In this 5 part series I will be posting an interview with Alan Rose and Chris Bond; Alan and Chris represent business buyers and sellers, respectively.
Ed: What are the different paths to selling a business, and how does that choice affect valuation?
Alan: There are probably four or five different paths. Somebody can sell a business strategically, which means selling it to another entity, typically in the same business space, or to one who shares the same customer list. You could sell it through an intermediary, creating a bid/auction scenario, or you could have a private financial sale, which could either be done by an individual or a management buyout. And lastly there’s the ESOP opportunity. ESOP is an Employee Stock Ownership Plan where the employees acquire the business.
Chris: The way it affects valuation is if you have a financial buyer, that is likely somebody who will zero in on the asking price and perhaps want to negotiate off that as opposed to a strategic buyer, where the list price, if there even is one, may not even be material to the reasons why they’d make the acquisition. Often, strategic buyers will pay a premium for an operation; they may see it as a way to improve efficiencies, or it could be a missing link in their chain that will so improve their operation that they offer a great deal more to acquire that business than a financial buyer.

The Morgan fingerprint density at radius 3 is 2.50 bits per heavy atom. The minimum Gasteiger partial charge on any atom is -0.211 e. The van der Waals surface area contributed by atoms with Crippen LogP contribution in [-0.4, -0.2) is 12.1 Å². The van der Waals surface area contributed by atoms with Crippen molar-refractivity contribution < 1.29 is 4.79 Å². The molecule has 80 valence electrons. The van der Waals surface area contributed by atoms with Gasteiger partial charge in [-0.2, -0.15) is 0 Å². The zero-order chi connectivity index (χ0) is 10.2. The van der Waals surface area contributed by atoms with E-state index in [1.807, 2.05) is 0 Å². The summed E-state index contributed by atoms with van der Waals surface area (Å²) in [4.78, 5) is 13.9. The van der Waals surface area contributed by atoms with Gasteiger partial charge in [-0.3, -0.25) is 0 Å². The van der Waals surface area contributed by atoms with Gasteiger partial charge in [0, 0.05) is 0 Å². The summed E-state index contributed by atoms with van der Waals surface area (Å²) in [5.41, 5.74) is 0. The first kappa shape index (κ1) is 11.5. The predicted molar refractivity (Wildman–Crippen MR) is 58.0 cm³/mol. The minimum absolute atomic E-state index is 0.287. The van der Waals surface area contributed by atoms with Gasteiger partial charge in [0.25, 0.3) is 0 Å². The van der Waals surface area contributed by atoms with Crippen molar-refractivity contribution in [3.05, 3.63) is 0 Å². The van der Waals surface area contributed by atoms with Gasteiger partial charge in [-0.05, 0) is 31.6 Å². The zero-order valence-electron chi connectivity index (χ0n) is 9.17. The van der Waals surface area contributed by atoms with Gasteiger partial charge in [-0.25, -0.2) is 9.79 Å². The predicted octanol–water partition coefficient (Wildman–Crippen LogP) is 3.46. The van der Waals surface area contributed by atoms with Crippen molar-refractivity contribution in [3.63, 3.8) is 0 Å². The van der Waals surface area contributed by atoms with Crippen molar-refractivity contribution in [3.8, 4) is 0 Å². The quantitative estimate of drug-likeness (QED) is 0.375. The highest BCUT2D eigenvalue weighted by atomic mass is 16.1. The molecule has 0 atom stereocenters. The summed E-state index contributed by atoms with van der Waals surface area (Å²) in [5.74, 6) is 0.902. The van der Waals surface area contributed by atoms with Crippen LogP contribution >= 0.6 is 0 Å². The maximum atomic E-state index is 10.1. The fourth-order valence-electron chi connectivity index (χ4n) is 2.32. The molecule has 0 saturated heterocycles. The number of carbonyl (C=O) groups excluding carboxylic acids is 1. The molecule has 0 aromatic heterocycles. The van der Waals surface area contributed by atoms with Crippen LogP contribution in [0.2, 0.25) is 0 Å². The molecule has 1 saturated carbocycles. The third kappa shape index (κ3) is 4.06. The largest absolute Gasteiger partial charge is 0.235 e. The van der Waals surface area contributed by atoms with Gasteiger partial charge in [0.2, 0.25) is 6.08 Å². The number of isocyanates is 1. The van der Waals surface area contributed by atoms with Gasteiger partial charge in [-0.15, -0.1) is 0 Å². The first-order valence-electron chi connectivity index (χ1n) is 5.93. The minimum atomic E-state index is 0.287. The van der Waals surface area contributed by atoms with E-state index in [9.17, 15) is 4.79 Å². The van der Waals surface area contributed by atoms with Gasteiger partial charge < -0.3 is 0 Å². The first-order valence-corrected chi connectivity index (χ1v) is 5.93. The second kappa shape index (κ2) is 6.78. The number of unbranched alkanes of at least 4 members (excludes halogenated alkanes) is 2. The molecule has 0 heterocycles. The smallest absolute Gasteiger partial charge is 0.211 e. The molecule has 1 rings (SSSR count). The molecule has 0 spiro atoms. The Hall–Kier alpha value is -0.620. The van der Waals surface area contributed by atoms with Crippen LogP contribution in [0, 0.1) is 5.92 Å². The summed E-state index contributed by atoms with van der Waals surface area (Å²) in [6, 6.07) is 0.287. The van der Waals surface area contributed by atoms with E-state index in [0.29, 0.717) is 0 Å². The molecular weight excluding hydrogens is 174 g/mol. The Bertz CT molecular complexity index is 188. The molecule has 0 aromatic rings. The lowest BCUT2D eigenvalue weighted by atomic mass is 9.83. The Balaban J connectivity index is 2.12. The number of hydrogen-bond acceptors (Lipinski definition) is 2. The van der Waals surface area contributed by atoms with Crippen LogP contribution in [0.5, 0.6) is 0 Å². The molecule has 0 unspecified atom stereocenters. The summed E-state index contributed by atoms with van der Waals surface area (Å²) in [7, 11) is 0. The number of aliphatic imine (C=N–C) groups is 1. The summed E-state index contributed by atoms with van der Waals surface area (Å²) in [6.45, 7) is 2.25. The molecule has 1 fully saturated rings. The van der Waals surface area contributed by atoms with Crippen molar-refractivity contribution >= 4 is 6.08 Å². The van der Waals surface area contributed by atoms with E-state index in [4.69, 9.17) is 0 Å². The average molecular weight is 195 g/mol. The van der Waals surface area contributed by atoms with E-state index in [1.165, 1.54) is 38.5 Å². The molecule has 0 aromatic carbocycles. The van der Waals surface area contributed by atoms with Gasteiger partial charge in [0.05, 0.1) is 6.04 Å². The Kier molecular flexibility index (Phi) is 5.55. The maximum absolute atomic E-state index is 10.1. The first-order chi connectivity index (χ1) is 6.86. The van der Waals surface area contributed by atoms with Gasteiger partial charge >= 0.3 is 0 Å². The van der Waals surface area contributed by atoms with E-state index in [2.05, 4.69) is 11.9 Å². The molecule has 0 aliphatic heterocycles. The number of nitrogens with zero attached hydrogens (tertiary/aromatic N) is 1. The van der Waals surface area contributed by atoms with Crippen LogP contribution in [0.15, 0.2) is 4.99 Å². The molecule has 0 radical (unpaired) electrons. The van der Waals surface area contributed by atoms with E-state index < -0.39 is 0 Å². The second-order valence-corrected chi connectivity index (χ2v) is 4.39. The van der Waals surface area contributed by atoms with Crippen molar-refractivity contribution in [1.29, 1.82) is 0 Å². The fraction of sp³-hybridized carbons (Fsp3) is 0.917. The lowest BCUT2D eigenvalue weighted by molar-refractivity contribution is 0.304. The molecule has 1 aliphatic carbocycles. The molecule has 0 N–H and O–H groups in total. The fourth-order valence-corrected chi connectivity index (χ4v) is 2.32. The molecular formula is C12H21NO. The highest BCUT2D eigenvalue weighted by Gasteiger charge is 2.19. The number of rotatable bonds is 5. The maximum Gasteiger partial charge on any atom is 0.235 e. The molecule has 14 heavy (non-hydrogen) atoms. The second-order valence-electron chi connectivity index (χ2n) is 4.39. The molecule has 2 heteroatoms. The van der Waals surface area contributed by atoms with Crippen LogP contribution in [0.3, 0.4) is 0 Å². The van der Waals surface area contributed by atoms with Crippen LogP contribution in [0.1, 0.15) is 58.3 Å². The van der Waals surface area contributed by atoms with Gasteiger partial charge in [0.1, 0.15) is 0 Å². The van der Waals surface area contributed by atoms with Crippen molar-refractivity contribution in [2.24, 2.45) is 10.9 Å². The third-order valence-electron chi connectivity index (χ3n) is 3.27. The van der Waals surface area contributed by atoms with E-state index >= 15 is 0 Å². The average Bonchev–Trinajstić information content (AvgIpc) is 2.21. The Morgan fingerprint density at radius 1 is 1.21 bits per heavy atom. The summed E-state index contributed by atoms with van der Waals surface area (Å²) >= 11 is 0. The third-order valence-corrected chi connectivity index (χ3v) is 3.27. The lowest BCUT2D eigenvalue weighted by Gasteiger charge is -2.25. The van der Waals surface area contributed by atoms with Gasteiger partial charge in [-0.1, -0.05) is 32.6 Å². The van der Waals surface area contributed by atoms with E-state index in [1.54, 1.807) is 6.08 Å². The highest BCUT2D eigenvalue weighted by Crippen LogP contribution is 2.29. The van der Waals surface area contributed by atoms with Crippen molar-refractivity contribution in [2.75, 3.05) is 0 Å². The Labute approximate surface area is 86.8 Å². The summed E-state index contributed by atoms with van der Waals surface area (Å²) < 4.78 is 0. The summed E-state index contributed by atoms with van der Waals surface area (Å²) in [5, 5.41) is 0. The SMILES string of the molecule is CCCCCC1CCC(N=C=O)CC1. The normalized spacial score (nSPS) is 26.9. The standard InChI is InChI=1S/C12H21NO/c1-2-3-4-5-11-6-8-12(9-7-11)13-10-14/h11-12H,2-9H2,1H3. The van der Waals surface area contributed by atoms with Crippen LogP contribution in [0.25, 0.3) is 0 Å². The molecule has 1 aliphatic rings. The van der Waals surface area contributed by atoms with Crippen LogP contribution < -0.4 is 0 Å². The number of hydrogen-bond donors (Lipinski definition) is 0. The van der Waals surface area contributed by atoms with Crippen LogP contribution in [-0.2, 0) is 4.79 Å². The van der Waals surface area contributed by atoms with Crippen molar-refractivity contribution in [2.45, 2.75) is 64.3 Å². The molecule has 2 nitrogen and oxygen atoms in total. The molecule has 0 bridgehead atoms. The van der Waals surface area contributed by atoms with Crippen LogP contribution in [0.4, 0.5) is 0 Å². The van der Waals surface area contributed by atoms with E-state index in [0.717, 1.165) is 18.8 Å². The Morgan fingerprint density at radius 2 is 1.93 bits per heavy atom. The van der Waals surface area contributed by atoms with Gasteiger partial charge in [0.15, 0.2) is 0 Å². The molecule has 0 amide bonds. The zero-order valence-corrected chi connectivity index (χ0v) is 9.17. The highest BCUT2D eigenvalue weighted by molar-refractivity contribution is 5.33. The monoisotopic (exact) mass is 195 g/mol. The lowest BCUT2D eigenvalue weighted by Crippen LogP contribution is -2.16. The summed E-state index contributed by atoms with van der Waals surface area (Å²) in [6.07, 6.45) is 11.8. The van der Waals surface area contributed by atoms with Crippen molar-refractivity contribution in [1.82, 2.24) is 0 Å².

Alan: In the cases of companies that have intellectual property, it’s often difficult to value the intellectual property based on the results of the business. Aside from that a strategic buyer looks at different numbers than a financial buyer. A strategic buyer plans on incorporating or absorbing the business into an existing facility or an existing operation. Many of the departments, whether accounting, sales, quality, whatever, are duplicated, and not necessary. The money saved by consolidating can then be used to either repay debt, or provide a return on investment. A straight financial buyer is looking to operate the business "as is" and thus requires all of those departments, and the cash flow or the numbers that they derive the value from are really the net operating profits. A strategic buyer often looks at the gross profit number and that’s where they start the valuation, whereas a straight financial buyer will look at the net profit and work off of that.
Alan Rose, Yarmouth Venture Group
Yarmouth Venture Group engages with business managers who have proven leadership capabilities and the desire to achieve a majority ownership stake in a business they will operate. Our firm is positioned to be uniquely qualified to provide expertise and guidance throughout the difficult tasks of finding and acquiring the right company, the right way, and then successfully operating that company. www.yarmouthventuregroup.com
Chris Bond, Murphy Business
Murphy Business is a business brokerage firm that helps its clients value, sell and buy businesses. With six offices in New England, Murphy’s growing team prides itself on practicing its unifying mission: to assist businesspeople through incomparably fair, honest and expedient service. Murphy’s partners network tirelessly on their client’s behalf in an effort to consummate the best deal possible.